How to make good decisions?

We make decisions every day, sometimes even without being aware of it, as they blend into a routine. No matter how small and seemingly insignificant they may be, they are important because, indirectly, they influence other, bigger decisions and, consequently, our future lives. Sometimes we make decisions on our own, and sometimes we are forced or inspired by someone else, but they are always ours and we bear responsibility for everything they entail. This is something that needs to be learned and accepted. Even when the choice is wrong and makes you feel bad, understand that it’s the choice you made and that you’re traversing a part of the path you’ve chosen yourself. Our whole life consists of choices: what to wear in the morning, which way to go to work, what to have for lunch, whether to have a drink; whether to change jobs, whether this is the right life partner, whether to buy a house… Whether it’s small, everyday decisions or big, life-changing ones – each one can be a turning point. So choose carefully. Before making a decision, always define the goal you want to achieve. When making choices, always involve both the heart and the mind. Probably one of these two will prevail, depending on your personality, the moment, and circumstances… We don’t make the same decisions at twenty as we do at forty. As time passes, we change as individuals, the experiences we gain throughout life influence the shaping of our personality, as well as our relationship with the world around us.

Don’t underestimate the significance of any decision, especially those that will significantly impact your life. Think carefully about possible scenarios and final results. Are you ready to accept the worst option? What are your alternatives? If you’re not sure exactly what you want, you can also use the process of elimination. Start with what you don’t want, which is mostly based on your life beliefs and preferences. You don’t want to live abroad because you don’t want to be far from your parents; you don’t want to sell drugs because it’s a path to hell for those who consume them; you won’t eat meat because you love animals; you don’t want to try extreme sports because you value your life, etc. This way, you’ll create a framework in which you can move freely and choose the remaining alternatives. Additionally, in the process of making important decisions, it’s desirable and beneficial to involve other people. In companies, for example, market research (customers and competitors) is conducted before making any decision, and then it’s analyzed from all aspects before a final decision is made. No one can be sure of the correctness of the decision, but at that moment, you’ve chosen the best option based on the available information. Consultations help you see the bigger picture and not overlook some important aspects. It’s the same in private life – close people who know you (but are not subjective) can provide a lot of help with advice. That’s why it’s extremely important to have a good and honest friend with whom you can seriously discuss challenges and decisions. Making the right decision requires a detailed analysis of the situation, but you shouldn’t think too long and too much, as you can unnecessarily delay making a decision and fall into the trap of “analysis paralysis.” If, due to your insecurity, indecisiveness, or fear, the decision remains “cooking” for too long – it may remain permanently questionable. Be a “realistic optimist” and believe that every new decision leads to a better life, or at least to harmony with yourself.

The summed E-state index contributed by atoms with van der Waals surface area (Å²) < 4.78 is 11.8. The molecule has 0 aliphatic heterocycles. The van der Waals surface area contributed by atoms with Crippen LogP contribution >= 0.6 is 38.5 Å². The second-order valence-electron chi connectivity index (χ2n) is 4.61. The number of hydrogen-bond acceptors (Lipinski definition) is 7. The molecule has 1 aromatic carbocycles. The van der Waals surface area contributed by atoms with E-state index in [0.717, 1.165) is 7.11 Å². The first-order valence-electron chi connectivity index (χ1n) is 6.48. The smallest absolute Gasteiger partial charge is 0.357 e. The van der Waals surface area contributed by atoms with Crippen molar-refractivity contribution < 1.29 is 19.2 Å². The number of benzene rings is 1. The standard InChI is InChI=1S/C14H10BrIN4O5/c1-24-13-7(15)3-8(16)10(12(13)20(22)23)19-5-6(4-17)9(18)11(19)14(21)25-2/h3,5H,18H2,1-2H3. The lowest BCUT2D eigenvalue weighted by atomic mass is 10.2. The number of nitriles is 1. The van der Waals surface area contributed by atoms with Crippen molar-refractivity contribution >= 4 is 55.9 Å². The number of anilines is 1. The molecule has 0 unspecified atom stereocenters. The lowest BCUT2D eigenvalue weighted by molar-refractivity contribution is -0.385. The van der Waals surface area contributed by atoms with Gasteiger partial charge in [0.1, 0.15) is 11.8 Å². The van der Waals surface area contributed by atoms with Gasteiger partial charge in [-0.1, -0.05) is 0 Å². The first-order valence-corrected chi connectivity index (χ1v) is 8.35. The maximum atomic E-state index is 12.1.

It’s very important not to make decisions in the heat of the moment and under strong emotions. Of course, this happens to each of us because we’re human, not machines. Some people follow the rule of “count to ten” and then react; some rarely apply it (like me). It’s necessary to know yourself well and know what you sincerely want. If your anger doesn’t subside, it will transform into determination to change the quality of your life. The most important thing is to be satisfied with your life. And if you’re not, then choose again, and change your decisions. It’s not scary. Others do the same. It will surely happen to you, at some point, that the choice you made didn’t lead to the desired results or they are entirely different from what you expected. Consider whether you can accept that (for example, the flaws of a person or the disadvantages and downsides of the company you work for) or whether you need to repeat the decision-making process (including newly learned factors for making a better decision). “Happiness is beautiful only while waiting for it,” among other things, confirms that the outcome we envision is much nicer than what we actually get in the end.

We’re not always satisfied with the choices we make in life, even though we made them. But these are just decisions we haven’t emotionally accepted. Life is ours, therefore – all decisions are ours, and they should be in line with the standards of the one living that life.